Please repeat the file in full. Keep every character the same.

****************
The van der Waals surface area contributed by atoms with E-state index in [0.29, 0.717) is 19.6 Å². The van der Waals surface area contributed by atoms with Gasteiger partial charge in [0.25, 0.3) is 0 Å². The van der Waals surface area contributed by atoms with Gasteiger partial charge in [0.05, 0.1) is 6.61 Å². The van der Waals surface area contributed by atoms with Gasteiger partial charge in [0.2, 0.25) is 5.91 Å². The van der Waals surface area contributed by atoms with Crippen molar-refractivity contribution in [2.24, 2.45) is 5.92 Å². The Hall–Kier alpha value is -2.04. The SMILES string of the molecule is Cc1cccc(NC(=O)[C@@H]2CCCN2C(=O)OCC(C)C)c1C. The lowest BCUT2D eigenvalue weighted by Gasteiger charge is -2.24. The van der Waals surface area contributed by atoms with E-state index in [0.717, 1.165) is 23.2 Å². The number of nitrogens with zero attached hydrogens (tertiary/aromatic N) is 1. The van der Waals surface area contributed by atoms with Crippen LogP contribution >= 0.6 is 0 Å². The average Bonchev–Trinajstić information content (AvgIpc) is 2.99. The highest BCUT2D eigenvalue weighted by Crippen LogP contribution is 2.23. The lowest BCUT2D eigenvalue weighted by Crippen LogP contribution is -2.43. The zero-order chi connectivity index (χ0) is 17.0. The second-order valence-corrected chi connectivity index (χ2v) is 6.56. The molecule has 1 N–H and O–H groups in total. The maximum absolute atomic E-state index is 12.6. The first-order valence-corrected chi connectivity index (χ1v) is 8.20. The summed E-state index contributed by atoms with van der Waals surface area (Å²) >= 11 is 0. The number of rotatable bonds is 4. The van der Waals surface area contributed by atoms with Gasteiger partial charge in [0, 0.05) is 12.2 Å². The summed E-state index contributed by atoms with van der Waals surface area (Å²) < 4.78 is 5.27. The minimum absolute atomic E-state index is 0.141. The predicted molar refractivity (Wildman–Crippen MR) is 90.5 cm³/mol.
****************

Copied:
The van der Waals surface area contributed by atoms with E-state index in [0.29, 0.717) is 19.6 Å². The van der Waals surface area contributed by atoms with Gasteiger partial charge in [0.25, 0.3) is 0 Å². The van der Waals surface area contributed by atoms with Gasteiger partial charge in [0.05, 0.1) is 6.61 Å². The van der Waals surface area contributed by atoms with Gasteiger partial charge in [0.2, 0.25) is 5.91 Å². The van der Waals surface area contributed by atoms with Crippen molar-refractivity contribution in [2.24, 2.45) is 5.92 Å². The Hall–Kier alpha value is -2.04. The SMILES string of the molecule is Cc1cccc(NC(=O)[C@@H]2CCCN2C(=O)OCC(C)C)c1C. The lowest BCUT2D eigenvalue weighted by Gasteiger charge is -2.24. The van der Waals surface area contributed by atoms with E-state index in [0.717, 1.165) is 23.2 Å². The number of nitrogens with zero attached hydrogens (tertiary/aromatic N) is 1. The van der Waals surface area contributed by atoms with Crippen LogP contribution >= 0.6 is 0 Å². The average Bonchev–Trinajstić information content (AvgIpc) is 2.99. The highest BCUT2D eigenvalue weighted by Crippen LogP contribution is 2.23. The lowest BCUT2D eigenvalue weighted by Crippen LogP contribution is -2.43. The zero-order chi connectivity index (χ0) is 17.0. The second-order valence-corrected chi connectivity index (χ2v) is 6.56. The molecule has 1 N–H and O–H groups in total. The maximum absolute atomic E-state index is 12.6. The first-order valence-corrected chi connectivity index (χ1v) is 8.20. The summed E-state index contributed by atoms with van der Waals surface area (Å²) >= 11 is 0. The number of rotatable bonds is 4. The van der Waals surface area contributed by atoms with Gasteiger partial charge in [0, 0.05) is 12.2 Å². The summed E-state index contributed by atoms with van der Waals surface area (Å²) < 4.78 is 5.27. The minimum absolute atomic E-state index is 0.141. The predicted molar refractivity (Wildman–Crippen MR) is 90.5 cm³/mol.